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Since fundraising time-immemorial, volunteer fundraisers have long sought to raise money for the causes they cared about. And all too often, the same methods to raise money have been employed, and almost always they are met with contempt. Yet one stands above the rest that draws the most groans and eye rolls…..the bake sale. So today, I’m here to free you from this vicious cycle, and introduce you to your new favourite fundraising endeavour: The Anti Bake Sale

What’s an anti bake sale? The premise is quite simple. Instead of spending the hours baking baked goods, only to have them go sale and having to basically give them away, here’s what you do. You instead will get some recipe cards printed up with cool facts, as well as mild threats of a bake sale if donation goals aren’t met. You hand these out to people at your office/school/wherever you’re doing your fundraiser at. Then you see the money start to roll in as a result! Think of it as a protection tax from another bake sale coming onto your turf…..because we all can remember when that happened, and very few people were happy.

This fundraising endeavour accomplishes a few things

  • It makes sure you don’t have to bake anything
  • You don’t have to waste money on baked goods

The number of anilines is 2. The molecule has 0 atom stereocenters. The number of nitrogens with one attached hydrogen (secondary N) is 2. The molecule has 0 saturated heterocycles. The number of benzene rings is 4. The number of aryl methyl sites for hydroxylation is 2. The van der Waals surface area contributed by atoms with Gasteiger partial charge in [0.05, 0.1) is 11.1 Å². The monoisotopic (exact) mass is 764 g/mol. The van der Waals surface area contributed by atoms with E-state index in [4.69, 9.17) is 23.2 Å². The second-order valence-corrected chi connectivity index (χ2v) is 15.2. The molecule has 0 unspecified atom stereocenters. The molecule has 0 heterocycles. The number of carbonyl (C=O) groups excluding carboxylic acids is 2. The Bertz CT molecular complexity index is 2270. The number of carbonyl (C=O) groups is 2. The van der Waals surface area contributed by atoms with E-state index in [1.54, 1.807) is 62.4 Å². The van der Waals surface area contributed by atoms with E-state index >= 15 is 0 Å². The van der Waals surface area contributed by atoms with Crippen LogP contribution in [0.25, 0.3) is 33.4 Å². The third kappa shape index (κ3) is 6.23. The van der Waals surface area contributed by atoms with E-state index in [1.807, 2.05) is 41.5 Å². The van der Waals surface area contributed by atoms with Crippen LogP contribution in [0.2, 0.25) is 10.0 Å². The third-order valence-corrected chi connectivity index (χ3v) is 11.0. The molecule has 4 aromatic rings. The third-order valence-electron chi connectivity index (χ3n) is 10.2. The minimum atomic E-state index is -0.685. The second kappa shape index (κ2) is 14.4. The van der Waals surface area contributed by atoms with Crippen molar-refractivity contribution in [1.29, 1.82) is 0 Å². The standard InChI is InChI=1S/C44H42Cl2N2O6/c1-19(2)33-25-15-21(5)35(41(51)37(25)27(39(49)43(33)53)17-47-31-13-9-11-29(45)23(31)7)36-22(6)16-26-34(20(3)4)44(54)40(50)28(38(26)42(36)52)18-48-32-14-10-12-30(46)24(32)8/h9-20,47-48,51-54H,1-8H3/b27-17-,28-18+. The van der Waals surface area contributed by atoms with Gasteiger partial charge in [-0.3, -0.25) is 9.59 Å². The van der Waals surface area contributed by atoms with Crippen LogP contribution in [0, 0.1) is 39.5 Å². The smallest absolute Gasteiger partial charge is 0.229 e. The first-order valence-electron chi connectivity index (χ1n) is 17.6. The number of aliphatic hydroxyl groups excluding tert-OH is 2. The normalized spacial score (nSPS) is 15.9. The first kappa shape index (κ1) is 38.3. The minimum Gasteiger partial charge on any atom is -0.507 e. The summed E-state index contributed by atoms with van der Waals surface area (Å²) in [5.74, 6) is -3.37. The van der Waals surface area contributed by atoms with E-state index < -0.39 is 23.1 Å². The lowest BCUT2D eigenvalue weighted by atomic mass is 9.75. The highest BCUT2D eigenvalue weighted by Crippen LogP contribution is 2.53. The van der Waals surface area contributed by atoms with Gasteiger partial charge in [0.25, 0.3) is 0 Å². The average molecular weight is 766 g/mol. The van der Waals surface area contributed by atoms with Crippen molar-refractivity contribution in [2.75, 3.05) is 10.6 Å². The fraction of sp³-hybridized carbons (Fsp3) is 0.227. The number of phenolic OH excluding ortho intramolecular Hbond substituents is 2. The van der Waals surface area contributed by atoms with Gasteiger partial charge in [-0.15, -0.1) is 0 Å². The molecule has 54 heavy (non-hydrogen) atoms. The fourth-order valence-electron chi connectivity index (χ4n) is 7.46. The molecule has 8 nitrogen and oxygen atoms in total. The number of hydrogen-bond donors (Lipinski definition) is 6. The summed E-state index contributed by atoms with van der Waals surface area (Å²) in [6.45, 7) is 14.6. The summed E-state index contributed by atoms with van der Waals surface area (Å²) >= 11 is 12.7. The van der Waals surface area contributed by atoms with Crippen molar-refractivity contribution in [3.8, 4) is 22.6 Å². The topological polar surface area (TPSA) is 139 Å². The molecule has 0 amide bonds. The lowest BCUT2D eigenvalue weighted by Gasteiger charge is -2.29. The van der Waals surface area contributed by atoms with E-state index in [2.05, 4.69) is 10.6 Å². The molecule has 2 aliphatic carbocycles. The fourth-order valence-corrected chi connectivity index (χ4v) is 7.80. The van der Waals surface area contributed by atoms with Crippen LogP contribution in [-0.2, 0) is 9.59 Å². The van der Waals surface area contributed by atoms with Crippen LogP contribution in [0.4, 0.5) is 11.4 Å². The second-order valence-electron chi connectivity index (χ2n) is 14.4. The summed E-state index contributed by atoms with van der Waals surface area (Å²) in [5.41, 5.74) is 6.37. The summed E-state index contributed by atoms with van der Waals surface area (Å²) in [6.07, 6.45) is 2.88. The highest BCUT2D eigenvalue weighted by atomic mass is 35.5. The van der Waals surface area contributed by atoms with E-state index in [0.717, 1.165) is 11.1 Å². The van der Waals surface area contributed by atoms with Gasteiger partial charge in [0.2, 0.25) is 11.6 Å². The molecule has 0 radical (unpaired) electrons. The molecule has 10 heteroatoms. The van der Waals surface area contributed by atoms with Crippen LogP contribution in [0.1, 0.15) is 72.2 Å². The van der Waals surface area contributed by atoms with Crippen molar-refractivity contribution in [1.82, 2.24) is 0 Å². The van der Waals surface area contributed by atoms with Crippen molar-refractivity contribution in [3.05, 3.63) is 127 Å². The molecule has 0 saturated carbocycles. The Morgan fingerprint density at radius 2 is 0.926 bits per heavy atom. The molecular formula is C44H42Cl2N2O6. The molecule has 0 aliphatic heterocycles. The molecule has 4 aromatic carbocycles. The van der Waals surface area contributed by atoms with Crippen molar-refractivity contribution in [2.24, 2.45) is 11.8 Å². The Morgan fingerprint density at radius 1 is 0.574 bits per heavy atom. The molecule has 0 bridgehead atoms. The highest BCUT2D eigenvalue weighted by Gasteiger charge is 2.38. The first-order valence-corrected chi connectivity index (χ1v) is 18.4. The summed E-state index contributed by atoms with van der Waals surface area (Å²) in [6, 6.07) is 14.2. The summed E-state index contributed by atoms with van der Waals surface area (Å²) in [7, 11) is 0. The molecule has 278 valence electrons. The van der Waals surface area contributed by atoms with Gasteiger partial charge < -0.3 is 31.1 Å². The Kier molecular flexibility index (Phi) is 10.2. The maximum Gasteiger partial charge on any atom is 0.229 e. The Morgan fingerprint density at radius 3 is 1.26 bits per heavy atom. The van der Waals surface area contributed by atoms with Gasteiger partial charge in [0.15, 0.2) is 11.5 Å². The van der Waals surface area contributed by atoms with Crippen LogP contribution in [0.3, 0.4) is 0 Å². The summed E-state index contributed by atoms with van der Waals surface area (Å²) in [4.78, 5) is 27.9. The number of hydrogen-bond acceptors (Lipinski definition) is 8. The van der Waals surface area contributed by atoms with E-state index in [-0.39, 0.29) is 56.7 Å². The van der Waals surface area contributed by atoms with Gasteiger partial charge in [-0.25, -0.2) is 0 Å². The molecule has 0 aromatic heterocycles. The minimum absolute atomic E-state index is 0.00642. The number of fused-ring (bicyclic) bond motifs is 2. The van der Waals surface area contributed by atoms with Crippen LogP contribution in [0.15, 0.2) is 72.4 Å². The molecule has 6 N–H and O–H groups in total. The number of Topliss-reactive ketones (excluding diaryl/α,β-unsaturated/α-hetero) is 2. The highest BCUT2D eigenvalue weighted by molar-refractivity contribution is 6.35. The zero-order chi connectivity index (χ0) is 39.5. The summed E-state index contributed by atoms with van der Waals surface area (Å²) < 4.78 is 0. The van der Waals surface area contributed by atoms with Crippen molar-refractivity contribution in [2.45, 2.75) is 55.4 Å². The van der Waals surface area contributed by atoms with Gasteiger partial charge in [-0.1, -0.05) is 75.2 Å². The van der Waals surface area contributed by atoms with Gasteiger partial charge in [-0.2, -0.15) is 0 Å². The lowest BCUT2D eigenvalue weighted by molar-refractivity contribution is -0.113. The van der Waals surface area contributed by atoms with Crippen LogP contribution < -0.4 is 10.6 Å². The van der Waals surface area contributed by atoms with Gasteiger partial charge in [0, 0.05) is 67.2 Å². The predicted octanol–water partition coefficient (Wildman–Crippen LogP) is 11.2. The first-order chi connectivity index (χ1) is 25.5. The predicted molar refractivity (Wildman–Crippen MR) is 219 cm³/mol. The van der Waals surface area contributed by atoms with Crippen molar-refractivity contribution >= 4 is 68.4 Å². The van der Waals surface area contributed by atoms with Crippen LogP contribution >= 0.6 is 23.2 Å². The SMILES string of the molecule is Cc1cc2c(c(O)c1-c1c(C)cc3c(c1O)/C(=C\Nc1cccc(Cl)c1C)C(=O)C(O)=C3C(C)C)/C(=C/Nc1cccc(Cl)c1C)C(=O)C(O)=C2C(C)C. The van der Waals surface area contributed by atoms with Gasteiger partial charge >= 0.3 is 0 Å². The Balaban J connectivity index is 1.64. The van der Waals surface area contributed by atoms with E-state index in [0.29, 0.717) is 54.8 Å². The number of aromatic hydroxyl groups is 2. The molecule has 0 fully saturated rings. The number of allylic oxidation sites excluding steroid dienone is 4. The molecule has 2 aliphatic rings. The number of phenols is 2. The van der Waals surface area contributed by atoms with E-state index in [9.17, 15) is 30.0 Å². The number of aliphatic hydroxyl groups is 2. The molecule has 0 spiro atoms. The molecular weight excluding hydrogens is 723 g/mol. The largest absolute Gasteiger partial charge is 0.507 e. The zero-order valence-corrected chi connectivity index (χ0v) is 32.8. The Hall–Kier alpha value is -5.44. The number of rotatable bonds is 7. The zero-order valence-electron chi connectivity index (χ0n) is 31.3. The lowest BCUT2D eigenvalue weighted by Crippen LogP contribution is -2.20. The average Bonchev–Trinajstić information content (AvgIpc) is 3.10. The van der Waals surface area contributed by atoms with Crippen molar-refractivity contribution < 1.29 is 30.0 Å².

• Your items are all recyclable (yay environment)
  • You get people laughing, which typically is a good thing
  • It’s super low cost (think a few cents per print out)
  • It’s creative, which will get people’s attention
  • It isn’t a bake sale

So now you may be wondering “how can I possibly execute this?” Well, let’s explain it in ways that those with bake sale on the mind can understand….with cook book steps

Step 1: Ditch the recipe, keep the cards

Don’t bother heading to the grocery store (you can do this all from home). Instead, head online and find some interesting facts about the cause you’re raising money for. This could be the amount it costs to feed someone, how much it costs to put a young person through a program, or perhaps something about the environment. In addition, throw on some funny jokes about “only you can prevent bake sales….by donating to our fundraiser today”. If you have the space, throw on a sudoku or crossword puzzle to keep people interested.

Step 2: Get to baking….sort of

Instead of baking, send your design to a printer. You can also use a printer at home, assuming you’ve got some nice card-stock, thicker paper to print on. Since you’re not spending nearly the same amount as you would have for baking, you can spring for the good stuff. Then make sure they’re all cut and stacked appropriately, or go pick them up from the printer.

Step 3: Get to asking

You’ve got your cards. You’ve got your spot. Now it’s time to ask! Start by handing out the cards around the office/campus/event space, and give them your elevator pitch. Be sure to also let them know that you can accept money later, or even come by and get it at a later date. Also be sure to have some credit card readers with you so you can accept money via credit or debit, and watch the money come in!

Helping you do Good, Better